My name is danah boyd and I'm a Principal Researcher at Microsoft Research and the founder/president of Data & Society. Buzzwords in my world include: privacy, context, youth culture, social media, big data. I use this blog to express random thoughts about whatever I'm thinking.

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categorization negatively affects memory

Yo, Clay: “As people become smarter, they start to put things into categories, and one of the costs they pay is lower memory accuracy for individual differences.” This article suggests that new research is revealing the complex relationship between categorization (of different types) and memory. In short, the more you categorize, the less you retain and the less knowledge you have about something, the more you pay attention to it because you are unable to easily place it in a comfortable mental model for categorization and forgetting.

In other words, maybe all of my psycho-flipout about labeling things might be my brain kicking into memory protection mode?

(Tx: Chloe)

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7 comments to categorization negatively affects memory

  • hmmm… that’s really interesting, except people don’t become smarter as they get older (looks like a journalist-artifact), they simply gain a much larger ontology of knowledge than children do. The question is: why do we categorize like mad? Maybe because we end up storing so much information it is simply easier to manage it that way – think one big pile of papers, or papers organized in smaller piles. Which is easier to manage? However, once we categorize, it ends up have the “B” and not “A” effect. This is the way it often works with physical objects – very binary. With digital objects and tagging it’s not quite so binary but you had pointed out earlier that it is impossible to come up with every tag necessary. So some details get lost regardless. And yet, are most details really that necessary? In fact, in social science research details are often foregone in favor of general trends and overall themes.

    So… I think it’s dangerous to think that we get “smarter” with age. We simply get more knowledgeable, but as we acquire more information, we tend to organize it under more stringent conditions. At this point, some detail perception gets lost as we use mental shortcuts for processing information. After all, if you use too many tags, your subsequent search will become less efficient.

  • on swarming and other take over tactics

    The recent 3-day event of Ersatzstadt (only german) occured the second time throughout a 2 year period within the city of Berlin – this time at Volksbühne – attempting to re-define/evaluate the term of the city under the title ‘Repräsentation…

  • how awesome is this statement:

    “The results show how some types of memory might be better when people forget what they know and instead approach a subject with a child-like sense of naivety.”

    YES! Forget what you know. I love it.

    I just wanted to weigh in on the concept of tagging as categorization. Categorization wants you to narrow your data bit into one or a very small subset of acceptable bins. Tagging has the opposite goal — it’s more like description/expansion or like brainstorming than it is like narrowing. Re: “if you use too many tags, your subsequent search will become less efficient” and danah, your cognitive flip-out over too many tags — I tend to feel the complete opposite, and I do a little mental happy dance every time I a link and I say “YES! I *get* to add as many tags as I want and no one can stop me, nyahhh nyahhh!” (really, I do). The more tags there are associated with a data bit means more pathways/links in to that data (for me and for others) — for me, more tags is great because it means there’s a higher likelihood of remembering *at least one* of the tags I attached to an object I’m trying to find later. Whereas, if I’m forced to choose a single or very small subset of categories when I first classify, I am then burdened with remembering which one I chose. Plus, over time I have a nice hyperlinked data set I can surf around in instead of being forced to drill down through a hierarchy to find things all the time (blech! i’m so over it!).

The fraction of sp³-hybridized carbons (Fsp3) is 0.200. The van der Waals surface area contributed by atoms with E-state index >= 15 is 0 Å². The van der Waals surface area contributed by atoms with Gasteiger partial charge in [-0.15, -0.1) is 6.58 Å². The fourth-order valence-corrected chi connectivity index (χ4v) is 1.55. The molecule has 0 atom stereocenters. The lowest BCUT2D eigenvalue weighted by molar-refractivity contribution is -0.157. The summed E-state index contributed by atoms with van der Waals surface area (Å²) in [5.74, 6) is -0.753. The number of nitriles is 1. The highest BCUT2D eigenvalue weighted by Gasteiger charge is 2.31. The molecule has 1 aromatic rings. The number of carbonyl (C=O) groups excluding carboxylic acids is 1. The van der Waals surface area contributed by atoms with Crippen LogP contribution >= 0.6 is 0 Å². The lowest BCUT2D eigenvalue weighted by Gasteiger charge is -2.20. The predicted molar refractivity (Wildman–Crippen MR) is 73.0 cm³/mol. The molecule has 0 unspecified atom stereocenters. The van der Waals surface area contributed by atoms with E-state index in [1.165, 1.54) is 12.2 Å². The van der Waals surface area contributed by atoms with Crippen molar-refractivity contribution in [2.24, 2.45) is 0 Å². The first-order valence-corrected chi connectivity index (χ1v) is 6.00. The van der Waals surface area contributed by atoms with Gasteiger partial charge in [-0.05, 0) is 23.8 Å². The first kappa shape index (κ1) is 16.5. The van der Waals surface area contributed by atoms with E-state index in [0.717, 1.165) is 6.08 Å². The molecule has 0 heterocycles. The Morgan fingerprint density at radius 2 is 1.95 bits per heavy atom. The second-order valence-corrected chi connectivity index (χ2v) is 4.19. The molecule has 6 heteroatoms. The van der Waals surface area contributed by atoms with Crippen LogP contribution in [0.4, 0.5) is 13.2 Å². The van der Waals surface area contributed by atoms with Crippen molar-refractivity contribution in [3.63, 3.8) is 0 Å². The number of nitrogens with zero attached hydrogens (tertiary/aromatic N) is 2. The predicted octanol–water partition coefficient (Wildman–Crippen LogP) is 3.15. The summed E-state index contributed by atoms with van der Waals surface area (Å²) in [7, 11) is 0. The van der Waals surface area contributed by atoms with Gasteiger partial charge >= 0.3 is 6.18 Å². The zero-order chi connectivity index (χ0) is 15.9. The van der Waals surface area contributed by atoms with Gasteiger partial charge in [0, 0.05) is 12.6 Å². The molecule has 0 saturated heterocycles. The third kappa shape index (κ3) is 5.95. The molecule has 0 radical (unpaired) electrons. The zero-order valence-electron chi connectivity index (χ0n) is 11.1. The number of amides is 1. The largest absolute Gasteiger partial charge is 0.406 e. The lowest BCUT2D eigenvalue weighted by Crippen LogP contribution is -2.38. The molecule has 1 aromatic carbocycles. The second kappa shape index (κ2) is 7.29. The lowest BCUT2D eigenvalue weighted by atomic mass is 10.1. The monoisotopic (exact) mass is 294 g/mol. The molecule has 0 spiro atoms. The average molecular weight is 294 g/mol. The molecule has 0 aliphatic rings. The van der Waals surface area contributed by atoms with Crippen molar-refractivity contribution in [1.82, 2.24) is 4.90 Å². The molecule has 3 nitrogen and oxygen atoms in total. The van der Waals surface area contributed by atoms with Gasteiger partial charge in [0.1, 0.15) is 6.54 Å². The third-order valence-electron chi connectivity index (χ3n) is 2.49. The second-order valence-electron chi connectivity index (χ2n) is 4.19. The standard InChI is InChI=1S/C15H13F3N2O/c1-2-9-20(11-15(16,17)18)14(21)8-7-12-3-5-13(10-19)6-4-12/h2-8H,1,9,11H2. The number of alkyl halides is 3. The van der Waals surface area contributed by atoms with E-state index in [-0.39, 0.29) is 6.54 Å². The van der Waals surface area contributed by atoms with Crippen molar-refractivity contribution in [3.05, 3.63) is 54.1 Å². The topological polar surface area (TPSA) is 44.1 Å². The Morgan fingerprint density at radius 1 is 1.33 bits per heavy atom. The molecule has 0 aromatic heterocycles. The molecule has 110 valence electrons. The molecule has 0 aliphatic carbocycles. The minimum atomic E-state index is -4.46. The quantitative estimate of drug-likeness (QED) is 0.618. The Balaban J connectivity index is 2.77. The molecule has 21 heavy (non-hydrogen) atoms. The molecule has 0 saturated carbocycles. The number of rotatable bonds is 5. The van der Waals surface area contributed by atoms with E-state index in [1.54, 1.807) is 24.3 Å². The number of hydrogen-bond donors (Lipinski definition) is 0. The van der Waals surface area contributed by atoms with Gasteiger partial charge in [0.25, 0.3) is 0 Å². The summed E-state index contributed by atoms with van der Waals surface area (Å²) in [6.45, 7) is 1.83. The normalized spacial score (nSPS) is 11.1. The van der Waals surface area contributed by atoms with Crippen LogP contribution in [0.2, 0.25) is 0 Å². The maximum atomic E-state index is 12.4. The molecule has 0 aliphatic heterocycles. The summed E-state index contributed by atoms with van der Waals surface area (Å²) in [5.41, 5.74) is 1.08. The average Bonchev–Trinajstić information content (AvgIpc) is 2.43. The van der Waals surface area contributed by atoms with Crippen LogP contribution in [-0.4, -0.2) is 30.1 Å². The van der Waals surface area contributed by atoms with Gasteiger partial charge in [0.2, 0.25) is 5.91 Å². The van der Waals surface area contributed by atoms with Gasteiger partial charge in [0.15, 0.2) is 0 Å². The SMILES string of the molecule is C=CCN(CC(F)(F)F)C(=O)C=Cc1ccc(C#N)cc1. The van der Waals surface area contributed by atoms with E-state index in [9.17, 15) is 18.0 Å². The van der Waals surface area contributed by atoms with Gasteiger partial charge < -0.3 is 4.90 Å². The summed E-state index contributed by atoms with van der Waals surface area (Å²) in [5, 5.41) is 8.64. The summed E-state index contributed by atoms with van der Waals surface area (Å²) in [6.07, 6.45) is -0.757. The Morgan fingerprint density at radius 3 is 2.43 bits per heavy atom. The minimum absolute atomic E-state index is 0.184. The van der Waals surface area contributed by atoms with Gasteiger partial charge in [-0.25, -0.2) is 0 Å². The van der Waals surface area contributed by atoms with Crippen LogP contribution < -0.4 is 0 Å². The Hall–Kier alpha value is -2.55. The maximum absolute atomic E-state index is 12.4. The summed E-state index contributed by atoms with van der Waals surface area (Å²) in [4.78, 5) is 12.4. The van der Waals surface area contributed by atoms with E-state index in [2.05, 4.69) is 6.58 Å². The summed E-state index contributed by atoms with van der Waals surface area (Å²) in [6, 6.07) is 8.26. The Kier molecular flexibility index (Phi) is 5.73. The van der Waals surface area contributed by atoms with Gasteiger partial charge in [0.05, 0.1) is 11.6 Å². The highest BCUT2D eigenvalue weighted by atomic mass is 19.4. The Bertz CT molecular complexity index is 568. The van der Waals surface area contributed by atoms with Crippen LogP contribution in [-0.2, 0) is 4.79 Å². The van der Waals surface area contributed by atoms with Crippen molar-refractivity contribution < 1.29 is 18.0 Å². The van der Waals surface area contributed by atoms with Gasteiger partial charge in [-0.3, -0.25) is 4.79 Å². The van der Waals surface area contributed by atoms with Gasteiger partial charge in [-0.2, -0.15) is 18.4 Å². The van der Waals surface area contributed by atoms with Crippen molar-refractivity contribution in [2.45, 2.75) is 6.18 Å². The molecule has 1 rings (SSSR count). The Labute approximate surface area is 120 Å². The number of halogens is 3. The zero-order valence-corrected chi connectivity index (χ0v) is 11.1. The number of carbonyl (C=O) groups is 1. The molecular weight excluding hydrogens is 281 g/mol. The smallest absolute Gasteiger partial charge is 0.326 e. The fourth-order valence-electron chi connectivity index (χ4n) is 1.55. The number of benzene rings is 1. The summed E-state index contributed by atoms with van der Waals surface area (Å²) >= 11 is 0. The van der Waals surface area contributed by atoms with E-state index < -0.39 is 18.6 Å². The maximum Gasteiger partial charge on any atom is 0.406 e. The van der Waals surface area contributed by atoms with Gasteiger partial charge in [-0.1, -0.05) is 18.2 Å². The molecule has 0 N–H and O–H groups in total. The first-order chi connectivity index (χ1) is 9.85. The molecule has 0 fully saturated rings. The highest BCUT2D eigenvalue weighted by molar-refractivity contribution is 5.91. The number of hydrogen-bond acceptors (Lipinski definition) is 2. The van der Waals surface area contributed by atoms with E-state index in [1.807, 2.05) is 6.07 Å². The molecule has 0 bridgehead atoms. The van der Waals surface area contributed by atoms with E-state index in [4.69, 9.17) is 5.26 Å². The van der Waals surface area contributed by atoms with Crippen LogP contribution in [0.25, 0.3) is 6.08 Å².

Also, re “it is impossible to come up with every tag necessary” — it’s true. Because as new concepts are born in the world, old data bits will naturally fall into them, and it’s cumbersome to go back and refactor. But it’s no better just to have chosen a single category — if anything, it’s even less complete than an incomplete tagging. There just will never be some magical point of “completeness.” My working mantra is to learn to let go and appreciate the incompleteness. 😉 I definitely agree with your earlier post, though, about wanting better tools to deal with aggregate sets of tags, and better tools for refactoring on a large scale. But I think those tools will come.

  • Too much knowledge can be bad for some types of memory, study finds

    From EurakAlert: A new study found adults did better remembering pictures of imaginary animals than they did remembering pictures of real cats. The adults remembered these artificial insect-like creatures they had just seen for the first time much bett…

  • life is ok wat about you?

  • charlotte biles

    you all smell i eat crocodile bollocks and ostrich legs for my breakfast. i am a quere ass and shagged a hairy gorerila called fat scott.

  • psych_9

    an interesting article and research..but in application to real life..not just in recognizing and categorizing images but on everyday life situations.,how will it go?